7.
Morisseau C. Role of epoxide hydrolases in lipid metabolism. Biochimie. 2013 Jan;95(1):91-5. DOI: 10.1016/j.biochi.2012.06.011 External link
8.
Arand M, Hallberg BM, Zou J, Bergfors T, Oesch F, van der Werf MJ, de Bont JA, Jones TA, Mowbray SL. Structure of Rhodococcus erythropolis limonene-1,2-epoxide hydrolase reveals a novel active site. EMBO J. 2003 Jun;22(11):2583-92. DOI: 10.1093/emboj/cdg275 External link
9.
Buscató E, Büttner D, Brüggerhoff A, Klingler FM, Weber J, Scholz B, Zivković A, Marschalek R, Stark H, Steinhilber D, Bode HB, Proschak E. From a multipotent stilbene to soluble epoxide hydrolase inhibitors with antiproliferative properties. ChemMedChem. 2013 Jun;8(6):919-23. DOI: 10.1002/cmdc.201300057 External link
10.
Shen T, Wang XN, Lou HX. Natural stilbenes: an overview. Nat Prod Rep. 2009 Jul;26(7):916-35. DOI: 10.1039/b905960a External link
11.
Rivičre C, Pawlus AD, Mérillon JM. Natural stilbenoids: distribution in the plant kingdom and chemotaxonomic interest in Vitaceae. Nat Prod Rep. 2012 Nov;29(11):1317-33. DOI: 10.1039/c2np20049j External link
12.
Kronenwerth M, Brachmann AO, Kaiser M, Bode HB. Bioactive derivatives of isopropylstilbene from mutasynthesis and chemical synthesis. Chembiochem. 2014 Dec;15(18):2689-91. DOI: 10.1002/cbic.201402447 External link
13.
Joyce SA, Brachmann AO, Glazer I, Lango L, Schwär G, Clarke DJ, Bode HB. Bacterial biosynthesis of a multipotent stilbene. Angew Chem Int Ed Engl. 2008;47(10):1942-5. DOI: 10.1002/anie.200705148 External link
14.
Buscató E, Wisniewska JM, Rödl CB, Brüggerhoff A, Kaiser A, Rörsch F, Kostewicz E, Wurglics M, Schubert-Zsilavecz M, Grösch S, Steinhilber D, Hofmann B, Proschak E. Structure-activity relationship and in vitro pharmacological evaluation of imidazo[1,2-a]pyridine-based inhibitors of 5-LO. Future Med Chem. 2013 May;5(8):865-80. DOI: 10.4155/fmc.13.72 External link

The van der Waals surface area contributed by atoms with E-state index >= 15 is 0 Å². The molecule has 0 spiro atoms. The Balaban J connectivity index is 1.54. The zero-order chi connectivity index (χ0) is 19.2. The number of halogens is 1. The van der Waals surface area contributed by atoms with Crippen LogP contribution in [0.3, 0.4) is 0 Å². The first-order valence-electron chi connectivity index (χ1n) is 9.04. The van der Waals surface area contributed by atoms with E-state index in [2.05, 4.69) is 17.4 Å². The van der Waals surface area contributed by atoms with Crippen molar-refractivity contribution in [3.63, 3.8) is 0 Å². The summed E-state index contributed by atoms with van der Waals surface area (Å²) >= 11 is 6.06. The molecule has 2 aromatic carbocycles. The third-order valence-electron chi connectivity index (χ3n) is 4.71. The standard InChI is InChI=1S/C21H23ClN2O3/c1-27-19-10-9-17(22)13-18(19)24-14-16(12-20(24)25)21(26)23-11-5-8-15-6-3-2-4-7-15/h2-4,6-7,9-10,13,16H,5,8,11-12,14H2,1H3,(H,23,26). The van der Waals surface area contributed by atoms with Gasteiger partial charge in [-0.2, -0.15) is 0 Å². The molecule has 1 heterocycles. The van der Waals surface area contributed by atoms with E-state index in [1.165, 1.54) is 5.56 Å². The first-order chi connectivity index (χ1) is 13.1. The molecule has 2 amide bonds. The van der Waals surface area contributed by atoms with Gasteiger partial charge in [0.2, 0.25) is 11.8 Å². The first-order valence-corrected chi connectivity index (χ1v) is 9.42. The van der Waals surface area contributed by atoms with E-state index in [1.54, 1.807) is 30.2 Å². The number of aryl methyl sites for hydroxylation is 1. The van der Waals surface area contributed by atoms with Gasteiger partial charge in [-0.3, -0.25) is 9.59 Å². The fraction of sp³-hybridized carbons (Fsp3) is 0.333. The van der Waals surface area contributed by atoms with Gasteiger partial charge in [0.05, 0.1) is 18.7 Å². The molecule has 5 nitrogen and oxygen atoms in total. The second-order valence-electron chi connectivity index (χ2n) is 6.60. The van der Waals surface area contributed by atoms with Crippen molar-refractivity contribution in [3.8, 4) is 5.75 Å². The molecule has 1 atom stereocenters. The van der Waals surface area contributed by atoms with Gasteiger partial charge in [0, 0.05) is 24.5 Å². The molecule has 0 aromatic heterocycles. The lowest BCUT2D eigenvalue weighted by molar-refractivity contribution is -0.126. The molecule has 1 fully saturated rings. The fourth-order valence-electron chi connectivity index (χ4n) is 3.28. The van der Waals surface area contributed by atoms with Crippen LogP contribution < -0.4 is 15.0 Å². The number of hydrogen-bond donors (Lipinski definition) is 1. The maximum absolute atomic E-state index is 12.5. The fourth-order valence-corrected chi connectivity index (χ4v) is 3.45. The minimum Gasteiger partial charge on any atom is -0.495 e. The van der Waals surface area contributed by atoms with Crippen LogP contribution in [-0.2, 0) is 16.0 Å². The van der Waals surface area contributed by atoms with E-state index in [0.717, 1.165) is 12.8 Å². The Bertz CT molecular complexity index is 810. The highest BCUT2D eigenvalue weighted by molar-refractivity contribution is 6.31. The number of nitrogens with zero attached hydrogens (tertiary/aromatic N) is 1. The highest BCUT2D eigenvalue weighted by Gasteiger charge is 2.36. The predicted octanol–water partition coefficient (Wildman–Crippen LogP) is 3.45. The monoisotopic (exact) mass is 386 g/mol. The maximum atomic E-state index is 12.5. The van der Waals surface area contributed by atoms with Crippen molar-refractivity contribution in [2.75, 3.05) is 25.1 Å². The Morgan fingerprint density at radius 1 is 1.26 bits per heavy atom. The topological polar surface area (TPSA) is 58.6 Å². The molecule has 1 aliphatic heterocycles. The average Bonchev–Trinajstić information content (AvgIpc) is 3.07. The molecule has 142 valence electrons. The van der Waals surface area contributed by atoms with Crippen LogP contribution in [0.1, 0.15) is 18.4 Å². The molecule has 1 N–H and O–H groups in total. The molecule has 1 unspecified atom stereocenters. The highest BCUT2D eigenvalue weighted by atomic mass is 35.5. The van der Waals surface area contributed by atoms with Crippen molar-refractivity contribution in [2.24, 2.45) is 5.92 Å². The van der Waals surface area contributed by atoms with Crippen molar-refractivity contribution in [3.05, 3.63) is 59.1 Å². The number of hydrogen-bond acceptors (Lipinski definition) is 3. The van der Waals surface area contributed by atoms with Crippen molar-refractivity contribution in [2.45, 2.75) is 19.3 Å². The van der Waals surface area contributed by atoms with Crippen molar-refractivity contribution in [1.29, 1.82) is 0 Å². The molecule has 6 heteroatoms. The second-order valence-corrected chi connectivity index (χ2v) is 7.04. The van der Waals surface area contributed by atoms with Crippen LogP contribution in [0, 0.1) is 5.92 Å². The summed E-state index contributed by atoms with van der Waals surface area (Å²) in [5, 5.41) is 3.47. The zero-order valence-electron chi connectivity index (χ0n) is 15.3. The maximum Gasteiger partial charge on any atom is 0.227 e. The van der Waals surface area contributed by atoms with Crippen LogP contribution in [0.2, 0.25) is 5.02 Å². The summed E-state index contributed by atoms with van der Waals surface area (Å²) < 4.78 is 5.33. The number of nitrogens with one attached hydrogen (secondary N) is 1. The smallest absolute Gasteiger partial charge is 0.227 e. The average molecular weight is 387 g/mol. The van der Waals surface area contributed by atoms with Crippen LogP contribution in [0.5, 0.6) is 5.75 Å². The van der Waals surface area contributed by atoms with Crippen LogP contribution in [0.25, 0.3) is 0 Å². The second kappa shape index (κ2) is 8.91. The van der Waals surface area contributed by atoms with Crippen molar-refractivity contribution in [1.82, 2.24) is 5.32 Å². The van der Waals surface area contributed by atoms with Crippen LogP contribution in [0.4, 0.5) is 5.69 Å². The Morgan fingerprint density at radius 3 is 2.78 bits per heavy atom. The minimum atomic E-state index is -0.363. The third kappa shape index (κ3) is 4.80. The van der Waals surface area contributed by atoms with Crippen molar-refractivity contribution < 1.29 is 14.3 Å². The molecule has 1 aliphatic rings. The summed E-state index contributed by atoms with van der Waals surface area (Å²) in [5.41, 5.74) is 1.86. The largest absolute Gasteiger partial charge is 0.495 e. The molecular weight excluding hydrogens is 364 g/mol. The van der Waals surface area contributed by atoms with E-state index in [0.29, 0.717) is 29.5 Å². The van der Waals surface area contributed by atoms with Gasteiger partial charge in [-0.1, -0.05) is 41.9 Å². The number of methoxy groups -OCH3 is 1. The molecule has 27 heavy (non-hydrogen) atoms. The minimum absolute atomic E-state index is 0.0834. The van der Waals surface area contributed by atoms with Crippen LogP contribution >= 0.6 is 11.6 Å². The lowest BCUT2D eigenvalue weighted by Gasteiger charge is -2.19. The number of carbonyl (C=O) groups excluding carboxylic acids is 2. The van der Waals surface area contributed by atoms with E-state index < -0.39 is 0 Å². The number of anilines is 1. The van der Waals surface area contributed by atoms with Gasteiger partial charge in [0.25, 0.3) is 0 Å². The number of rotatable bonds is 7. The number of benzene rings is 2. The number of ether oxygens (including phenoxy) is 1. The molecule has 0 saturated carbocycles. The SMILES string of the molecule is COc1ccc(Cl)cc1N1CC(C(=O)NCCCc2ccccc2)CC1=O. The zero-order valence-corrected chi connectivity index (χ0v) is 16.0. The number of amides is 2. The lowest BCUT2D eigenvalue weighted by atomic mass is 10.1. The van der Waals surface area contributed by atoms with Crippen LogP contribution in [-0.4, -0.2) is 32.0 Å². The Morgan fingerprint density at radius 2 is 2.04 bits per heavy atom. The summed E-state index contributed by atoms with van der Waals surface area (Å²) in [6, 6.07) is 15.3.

15.
Buscató E, Blöcher R, Lamers C, Klingler FM, Hahn S, Steinhilber D, Schubert-Zsilavecz M, Proschak E. Design and synthesis of dual modulators of soluble epoxide hydrolase and peroxisome proliferator-activated receptors. J Med Chem. 2012 Dec;55(23):10771-5. DOI: 10.1021/jm301194c External link
16.
Springer B, Lucke K, Calligaris-Maibach R, Ritter C, Böttger EC. Quantitative drug susceptibility testing of Mycobacterium tuberculosis by use of MGIT 960 and EpiCenter instrumentation. J Clin Microbiol. 2009 Jun;47(6):1773-80. DOI: 10.1128/JCM.02501-08 External link
17.
Michaelis M, Matousek J, Vogel JU, Slavik T, Langer K, Cinatl J, Kreuter J, Schwabe D, Cinatl J. Bovine seminal ribonuclease attached to nanoparticles made of polylactic acid kills leukemia and lymphoma cell lines in vitro. Anticancer Drugs. 2000 Jun;11(5):369-76. DOI: 10.1097/00001813-200006000-00007 External link
18.
Franzblau SG, DeGroote MA, Cho SH, Andries K, Nuermberger E, Orme IM, Mdluli K, Angulo-Barturen I, Dick T, Dartois V, Lenaerts AJ. Comprehensive analysis of methods used for the evaluation of compounds against Mycobacterium tuberculosis. Tuberculosis (Edinb). 2012 Nov;92(6):453-88. DOI: 10.1016/j.tube.2012.07.003 External link
19.
Zhao L, Chen X, Cai L, Zhang C, Wang Q, Jing S, Chen G, Li J, Zhang J, Fang Y. Randomized, double-blind, placebo-controlled, multiple-dose study of the safety, tolerability and pharmacokinetics of benvitimod, a candidate drug for the treatment of psoriasis. J Clin Pharm Ther. 2014 Aug;39(4):418-23. DOI: 10.1111/jcpt.12158 External link
20.
Sirerol JA, Rodríguez ML, Mena S, Asensi MA, Estrela JM, Ortega AL. Role of Natural Stilbenes in the Prevention of Cancer. Oxid Med Cell Longev. 2016;2016:3128951. DOI: 10.1155/2016/3128951 External link